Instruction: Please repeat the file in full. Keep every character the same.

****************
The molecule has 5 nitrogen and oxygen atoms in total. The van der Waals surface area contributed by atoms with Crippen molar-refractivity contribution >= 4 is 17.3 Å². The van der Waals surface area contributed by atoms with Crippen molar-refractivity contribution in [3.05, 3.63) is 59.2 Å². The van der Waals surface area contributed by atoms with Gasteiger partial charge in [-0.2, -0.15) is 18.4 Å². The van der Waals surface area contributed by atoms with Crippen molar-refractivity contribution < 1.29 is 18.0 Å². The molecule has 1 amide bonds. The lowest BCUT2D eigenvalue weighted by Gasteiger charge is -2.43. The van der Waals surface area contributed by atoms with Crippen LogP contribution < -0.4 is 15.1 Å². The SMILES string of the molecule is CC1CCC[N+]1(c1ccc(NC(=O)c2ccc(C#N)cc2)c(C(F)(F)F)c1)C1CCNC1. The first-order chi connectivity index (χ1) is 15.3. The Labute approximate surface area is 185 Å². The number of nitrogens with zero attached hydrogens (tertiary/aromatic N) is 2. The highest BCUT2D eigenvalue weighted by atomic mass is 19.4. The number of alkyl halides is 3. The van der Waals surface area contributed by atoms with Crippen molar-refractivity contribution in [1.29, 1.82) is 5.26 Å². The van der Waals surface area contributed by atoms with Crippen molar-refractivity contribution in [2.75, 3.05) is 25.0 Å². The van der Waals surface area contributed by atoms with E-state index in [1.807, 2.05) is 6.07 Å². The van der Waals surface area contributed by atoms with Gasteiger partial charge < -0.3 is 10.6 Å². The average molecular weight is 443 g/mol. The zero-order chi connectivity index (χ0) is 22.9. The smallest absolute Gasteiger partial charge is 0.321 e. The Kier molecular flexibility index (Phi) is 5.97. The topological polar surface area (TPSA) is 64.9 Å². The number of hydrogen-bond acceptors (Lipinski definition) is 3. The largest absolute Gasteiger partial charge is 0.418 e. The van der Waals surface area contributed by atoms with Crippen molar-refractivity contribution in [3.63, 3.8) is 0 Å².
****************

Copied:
The molecule has 5 nitrogen and oxygen atoms in total. The van der Waals surface area contributed by atoms with Crippen molar-refractivity contribution >= 4 is 17.3 Å². The van der Waals surface area contributed by atoms with Crippen molar-refractivity contribution in [3.05, 3.63) is 59.2 Å². The van der Waals surface area contributed by atoms with Gasteiger partial charge in [-0.2, -0.15) is 18.4 Å². The van der Waals surface area contributed by atoms with Crippen molar-refractivity contribution < 1.29 is 18.0 Å². The molecule has 1 amide bonds. The lowest BCUT2D eigenvalue weighted by Gasteiger charge is -2.43. The van der Waals surface area contributed by atoms with Crippen LogP contribution < -0.4 is 15.1 Å². The SMILES string of the molecule is CC1CCC[N+]1(c1ccc(NC(=O)c2ccc(C#N)cc2)c(C(F)(F)F)c1)C1CCNC1. The first-order chi connectivity index (χ1) is 15.3. The Labute approximate surface area is 185 Å². The number of nitrogens with zero attached hydrogens (tertiary/aromatic N) is 2. The highest BCUT2D eigenvalue weighted by atomic mass is 19.4. The number of alkyl halides is 3. The van der Waals surface area contributed by atoms with Crippen molar-refractivity contribution in [1.29, 1.82) is 5.26 Å². The van der Waals surface area contributed by atoms with Crippen molar-refractivity contribution in [2.75, 3.05) is 25.0 Å². The van der Waals surface area contributed by atoms with E-state index in [1.807, 2.05) is 6.07 Å². The van der Waals surface area contributed by atoms with Gasteiger partial charge < -0.3 is 10.6 Å². The average molecular weight is 443 g/mol. The zero-order chi connectivity index (χ0) is 22.9. The smallest absolute Gasteiger partial charge is 0.321 e. The Kier molecular flexibility index (Phi) is 5.97. The topological polar surface area (TPSA) is 64.9 Å². The number of hydrogen-bond acceptors (Lipinski definition) is 3. The largest absolute Gasteiger partial charge is 0.418 e. The van der Waals surface area contributed by atoms with Crippen molar-refractivity contribution in [3.63, 3.8) is 0 Å².